Now that we can see how these differences look, what we’re waiting to understand is why there is a difference. For concussions, researchers are convinced that differences in hormones and smaller neck mass make women more susceptible to brain injuries with greater severity. As for subconcussive damage, the jury’s still out. 

Why Risk Reduction is the Name of the Game for Women

What we do know for sure, is that women players need to put more effort into protecting their brains. The emerging research we’ve discussed makes that clear, along with stories of players like Brianna Scurry that highlight what can happen after a concussion. But what’s the best way to protect the head?

Enter Soccer Headgear

Yes, we know soccer headgear is controversial. We know researchers have said there’s little evidence to support headgear’s ability to reduce brain injury risk. But that’s a generalization. 


Most soccer headgear lacks safety certifications, and several models that have been studied underperformed in third-party tests. So yes, those ones aren’t worth your time. 


But if you take a look at our ExoShield headguard, for example, it stands out because it actually meets safety standards. It was the top-performing headgear model in the Virginia Tech Helmet study, demonstrating an ability to reduce impact forces by 84%, and g forces by 50%. It’s also the only headgear with an ASTM-certification, a century-old designation given to products that deliver the highest level of safety for their given application. 


It’s very likely that if you head the ball with our headguard, you might not feel anything afterwards such as the “footballer's migraine” that so many get. Headgear may not prevent all brain injuries, but it offers a degree of protection that an exposed head simply does not.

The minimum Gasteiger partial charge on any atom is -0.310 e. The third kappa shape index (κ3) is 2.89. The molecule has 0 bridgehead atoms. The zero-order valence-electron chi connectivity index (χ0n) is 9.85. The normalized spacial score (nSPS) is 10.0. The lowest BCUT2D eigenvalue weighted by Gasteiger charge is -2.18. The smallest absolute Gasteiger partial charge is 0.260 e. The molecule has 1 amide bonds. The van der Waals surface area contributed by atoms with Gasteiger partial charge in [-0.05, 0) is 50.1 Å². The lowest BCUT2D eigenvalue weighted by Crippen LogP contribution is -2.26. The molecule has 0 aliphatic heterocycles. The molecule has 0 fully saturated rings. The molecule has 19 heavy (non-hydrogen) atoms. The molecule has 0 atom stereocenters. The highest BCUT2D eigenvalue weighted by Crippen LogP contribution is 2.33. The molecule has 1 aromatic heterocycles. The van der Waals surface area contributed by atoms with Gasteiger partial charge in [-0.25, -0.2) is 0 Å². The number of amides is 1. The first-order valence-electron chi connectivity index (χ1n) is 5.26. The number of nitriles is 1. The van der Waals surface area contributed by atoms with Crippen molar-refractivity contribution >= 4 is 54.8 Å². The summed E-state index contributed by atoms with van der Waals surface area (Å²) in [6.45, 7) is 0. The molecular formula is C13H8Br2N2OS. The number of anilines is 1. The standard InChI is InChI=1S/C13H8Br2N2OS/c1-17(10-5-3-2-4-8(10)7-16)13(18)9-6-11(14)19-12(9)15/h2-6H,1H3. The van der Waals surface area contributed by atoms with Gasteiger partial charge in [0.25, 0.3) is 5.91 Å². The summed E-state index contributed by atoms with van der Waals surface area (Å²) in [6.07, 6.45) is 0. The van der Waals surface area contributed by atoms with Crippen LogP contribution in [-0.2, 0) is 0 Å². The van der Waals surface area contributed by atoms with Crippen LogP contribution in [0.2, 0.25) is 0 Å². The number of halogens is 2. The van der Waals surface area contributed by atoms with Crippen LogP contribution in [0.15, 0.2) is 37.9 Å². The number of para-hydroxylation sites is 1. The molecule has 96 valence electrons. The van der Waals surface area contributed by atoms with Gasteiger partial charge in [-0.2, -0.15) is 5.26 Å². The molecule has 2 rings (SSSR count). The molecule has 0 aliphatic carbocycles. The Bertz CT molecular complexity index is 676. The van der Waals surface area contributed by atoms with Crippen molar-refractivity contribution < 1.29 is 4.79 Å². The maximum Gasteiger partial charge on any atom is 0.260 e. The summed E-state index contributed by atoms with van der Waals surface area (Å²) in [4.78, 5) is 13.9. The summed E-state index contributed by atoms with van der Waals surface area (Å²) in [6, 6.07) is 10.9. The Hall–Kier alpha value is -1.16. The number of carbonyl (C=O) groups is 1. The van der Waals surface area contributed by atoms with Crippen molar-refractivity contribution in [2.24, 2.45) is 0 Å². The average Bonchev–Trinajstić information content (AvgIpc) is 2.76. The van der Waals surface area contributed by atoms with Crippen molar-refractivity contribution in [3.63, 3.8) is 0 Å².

Of course, a soccer concussion head guard isn’t the end-all, be-all of head protection. Some of the best ways to reduce brain injury risk don’t cost you anything but an investment of time and effort. And they can make you a better player too. 

Putting the Basics into Practice


These are research-backed and coach-supported techniques that can significantly lessen the trauma of head impacts. 

The Direction of Brain Injury Research in Female Soccer Players is Changing

There’s no denying that concussion research has largely been focused on men, leaving women in the dark. What’s troubling is there could be a generation of female players who are suffering the effects of brain injuries, and doctors won’t notice until it’s too late. 


However, women can look to the emerging record of male players who are now being diagnosed posthumously with CTE. These discoveries can serve as cautionary tales and an incentive for women to protect themselves from brain injuries the best way they can. If we can instill brain safety in soccer’s youngest female populations now, we can spare them from the fate of Brianna Scurry and presumably, countless others. 


Looking to reduce your concussion and brain injury risk? Check out our ExoShield headguard to learn how it can keep you safe!